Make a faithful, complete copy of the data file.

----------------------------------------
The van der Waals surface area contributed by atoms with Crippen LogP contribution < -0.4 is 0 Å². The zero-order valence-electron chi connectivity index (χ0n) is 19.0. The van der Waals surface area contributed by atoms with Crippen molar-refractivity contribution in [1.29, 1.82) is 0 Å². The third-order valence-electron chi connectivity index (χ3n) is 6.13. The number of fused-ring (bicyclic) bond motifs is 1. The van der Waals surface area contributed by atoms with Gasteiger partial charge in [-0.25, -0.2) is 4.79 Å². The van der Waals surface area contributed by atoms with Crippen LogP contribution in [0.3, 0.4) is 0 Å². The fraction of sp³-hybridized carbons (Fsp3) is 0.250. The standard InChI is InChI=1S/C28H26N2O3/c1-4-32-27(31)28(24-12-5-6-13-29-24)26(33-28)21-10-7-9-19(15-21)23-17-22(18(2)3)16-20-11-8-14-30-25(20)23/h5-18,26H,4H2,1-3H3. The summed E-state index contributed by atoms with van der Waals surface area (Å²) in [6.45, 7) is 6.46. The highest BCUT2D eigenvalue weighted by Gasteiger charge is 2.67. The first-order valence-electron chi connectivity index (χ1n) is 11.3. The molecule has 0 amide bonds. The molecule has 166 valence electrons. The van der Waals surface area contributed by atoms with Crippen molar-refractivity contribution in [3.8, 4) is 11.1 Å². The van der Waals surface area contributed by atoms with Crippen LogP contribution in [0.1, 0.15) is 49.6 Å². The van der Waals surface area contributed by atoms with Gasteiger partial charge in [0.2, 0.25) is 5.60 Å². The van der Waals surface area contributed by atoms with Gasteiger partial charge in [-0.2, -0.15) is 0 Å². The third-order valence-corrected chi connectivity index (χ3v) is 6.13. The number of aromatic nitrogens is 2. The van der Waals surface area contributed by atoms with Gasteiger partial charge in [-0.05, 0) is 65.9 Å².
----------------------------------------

The van der Waals surface area contributed by atoms with Crippen LogP contribution < -0.4 is 0 Å². The zero-order valence-electron chi connectivity index (χ0n) is 19.0. The van der Waals surface area contributed by atoms with Crippen molar-refractivity contribution in [1.29, 1.82) is 0 Å². The third-order valence-electron chi connectivity index (χ3n) is 6.13. The number of fused-ring (bicyclic) bond motifs is 1. The van der Waals surface area contributed by atoms with Gasteiger partial charge in [-0.25, -0.2) is 4.79 Å². The van der Waals surface area contributed by atoms with Crippen LogP contribution in [0.3, 0.4) is 0 Å². The fraction of sp³-hybridized carbons (Fsp3) is 0.250. The standard InChI is InChI=1S/C28H26N2O3/c1-4-32-27(31)28(24-12-5-6-13-29-24)26(33-28)21-10-7-9-19(15-21)23-17-22(18(2)3)16-20-11-8-14-30-25(20)23/h5-18,26H,4H2,1-3H3. The summed E-state index contributed by atoms with van der Waals surface area (Å²) in [6.45, 7) is 6.46. The highest BCUT2D eigenvalue weighted by Gasteiger charge is 2.67. The first-order valence-electron chi connectivity index (χ1n) is 11.3. The molecule has 0 amide bonds. The molecule has 166 valence electrons. The van der Waals surface area contributed by atoms with Crippen molar-refractivity contribution in [3.8, 4) is 11.1 Å². The van der Waals surface area contributed by atoms with Crippen LogP contribution in [0.1, 0.15) is 49.6 Å². The van der Waals surface area contributed by atoms with Gasteiger partial charge in [0.2, 0.25) is 5.60 Å². The van der Waals surface area contributed by atoms with Gasteiger partial charge in [-0.2, -0.15) is 0 Å². The third-order valence-corrected chi connectivity index (χ3v) is 6.13. The number of aromatic nitrogens is 2. The van der Waals surface area contributed by atoms with Gasteiger partial charge in [-0.05, 0) is 65.9 Å².